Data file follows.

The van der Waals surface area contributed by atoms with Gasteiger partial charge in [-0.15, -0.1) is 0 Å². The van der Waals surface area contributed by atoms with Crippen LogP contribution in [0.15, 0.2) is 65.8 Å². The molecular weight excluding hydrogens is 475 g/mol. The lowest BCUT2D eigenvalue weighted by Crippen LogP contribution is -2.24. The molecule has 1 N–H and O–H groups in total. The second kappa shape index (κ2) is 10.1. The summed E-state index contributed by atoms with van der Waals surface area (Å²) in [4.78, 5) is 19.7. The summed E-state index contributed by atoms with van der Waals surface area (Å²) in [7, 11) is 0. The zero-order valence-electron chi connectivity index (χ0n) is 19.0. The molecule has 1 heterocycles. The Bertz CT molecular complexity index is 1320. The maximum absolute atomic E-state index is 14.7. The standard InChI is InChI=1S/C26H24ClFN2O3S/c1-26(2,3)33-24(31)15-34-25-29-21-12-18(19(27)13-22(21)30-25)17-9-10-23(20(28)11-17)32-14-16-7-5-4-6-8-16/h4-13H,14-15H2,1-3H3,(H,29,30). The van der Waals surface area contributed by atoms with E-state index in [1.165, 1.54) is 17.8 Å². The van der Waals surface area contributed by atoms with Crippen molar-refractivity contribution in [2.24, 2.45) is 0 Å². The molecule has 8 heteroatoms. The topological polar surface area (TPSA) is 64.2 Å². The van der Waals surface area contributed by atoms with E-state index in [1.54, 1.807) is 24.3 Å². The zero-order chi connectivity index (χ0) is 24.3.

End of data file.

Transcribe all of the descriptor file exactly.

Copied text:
The van der Waals surface area contributed by atoms with Gasteiger partial charge in [-0.15, -0.1) is 0 Å². The van der Waals surface area contributed by atoms with Crippen LogP contribution in [0.15, 0.2) is 65.8 Å². The molecular weight excluding hydrogens is 475 g/mol. The lowest BCUT2D eigenvalue weighted by Crippen LogP contribution is -2.24. The molecule has 1 N–H and O–H groups in total. The second kappa shape index (κ2) is 10.1. The summed E-state index contributed by atoms with van der Waals surface area (Å²) in [4.78, 5) is 19.7. The summed E-state index contributed by atoms with van der Waals surface area (Å²) in [7, 11) is 0. The zero-order valence-electron chi connectivity index (χ0n) is 19.0. The molecule has 1 heterocycles. The Bertz CT molecular complexity index is 1320. The maximum absolute atomic E-state index is 14.7. The standard InChI is InChI=1S/C26H24ClFN2O3S/c1-26(2,3)33-24(31)15-34-25-29-21-12-18(19(27)13-22(21)30-25)17-9-10-23(20(28)11-17)32-14-16-7-5-4-6-8-16/h4-13H,14-15H2,1-3H3,(H,29,30). The van der Waals surface area contributed by atoms with E-state index in [1.165, 1.54) is 17.8 Å². The van der Waals surface area contributed by atoms with Crippen molar-refractivity contribution in [2.24, 2.45) is 0 Å². The molecule has 8 heteroatoms. The topological polar surface area (TPSA) is 64.2 Å². The van der Waals surface area contributed by atoms with E-state index in [1.54, 1.807) is 24.3 Å². The zero-order chi connectivity index (χ0) is 24.3.